He observed that given how South Korea is a U.S. client, geopolitically, and how the Chinese still viewed North Korea as "theirs," the DMZ was, interestingly, the place where the U.S. and China had a common border.  This was fairly sophisticated thinking for a Korean farmer.  I wonder how typical it is?

I kept walking…. I passed the 운천역 (Uncheon rail station), and this sign.


As the sun set I got into the outskirts of 문산읍 (literallly Munsan village, though it's clearly outgrown what we would call a village), which appeared much grown from my recollection.  Here is a fairly typical sight everywhere in Korea:  cranes building high-rise buildings in the middle of nowhere.


Now I'm listening to a streaming Mexican radio station from Estado de México, and thinking about the commonality of rural lifestyles, all over the world.

Caveat: “Set adrift on memory bliss”

The hip-hop duo P.M. Dawn (the Cordes brothers of Jersey City) had a 1991 hit single "Set adrift on memory bliss," which prompted me to buy one of only 3 albums I acquired while stationed here in Korea with the US Army's 296th Support Battalion at Camp Edwards, up towards Munsan (about 15 km north of here!).   I bought the album, entitled Of the Heart, of the Soul and of the Cross: The Utopian Experience, in cassette form, at the Camp Casey PX Store (Camp Casey was the 2nd Infrantry Division's HQ at that time, and about 30 min. drive inland from Munsan, straight east).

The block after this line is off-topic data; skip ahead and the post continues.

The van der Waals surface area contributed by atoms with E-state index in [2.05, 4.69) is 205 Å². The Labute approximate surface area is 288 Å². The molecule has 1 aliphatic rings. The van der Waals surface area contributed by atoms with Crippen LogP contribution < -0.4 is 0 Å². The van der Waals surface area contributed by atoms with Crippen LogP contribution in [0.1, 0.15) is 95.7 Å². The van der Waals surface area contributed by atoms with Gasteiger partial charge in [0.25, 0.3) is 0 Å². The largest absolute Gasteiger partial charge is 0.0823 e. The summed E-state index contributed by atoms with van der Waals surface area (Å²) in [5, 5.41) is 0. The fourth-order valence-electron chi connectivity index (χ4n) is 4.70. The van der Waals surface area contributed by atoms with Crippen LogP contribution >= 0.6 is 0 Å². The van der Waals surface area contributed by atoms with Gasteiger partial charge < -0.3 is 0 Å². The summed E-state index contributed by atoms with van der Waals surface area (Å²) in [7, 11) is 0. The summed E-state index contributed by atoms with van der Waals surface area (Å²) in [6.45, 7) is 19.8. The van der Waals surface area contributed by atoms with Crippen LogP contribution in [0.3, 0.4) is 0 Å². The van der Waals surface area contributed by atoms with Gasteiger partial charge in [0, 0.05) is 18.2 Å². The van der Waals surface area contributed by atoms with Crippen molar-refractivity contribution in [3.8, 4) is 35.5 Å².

Naturally, since I owned so few albums, it was on heavy rotation, with the consequence that I have very strong memory-associations of my year here when I hear songs from this album.  I recently was set to thinking about it, and so I broke down and bought the album, in MP3 form.  It's actually quite different from a lot of rap – an opinion I'd formed early on – as the group make lots of complex references to everything from religion and philosophy to broad aspects of popular culture from the 80's.

I was thinking of this partly as I was fishing in my brain for examples of rap music from the genre's formative period (i.e. late 80's / early 90's) that weren't entirely focused on violence and "gangsta" culture.   I have been wanting to see if I could combine sharing some aspects of popular culture and rap music (which interests one demographic of my students) with sharing a more literary approach to poetry and literature (which interests an entirely different cross-section).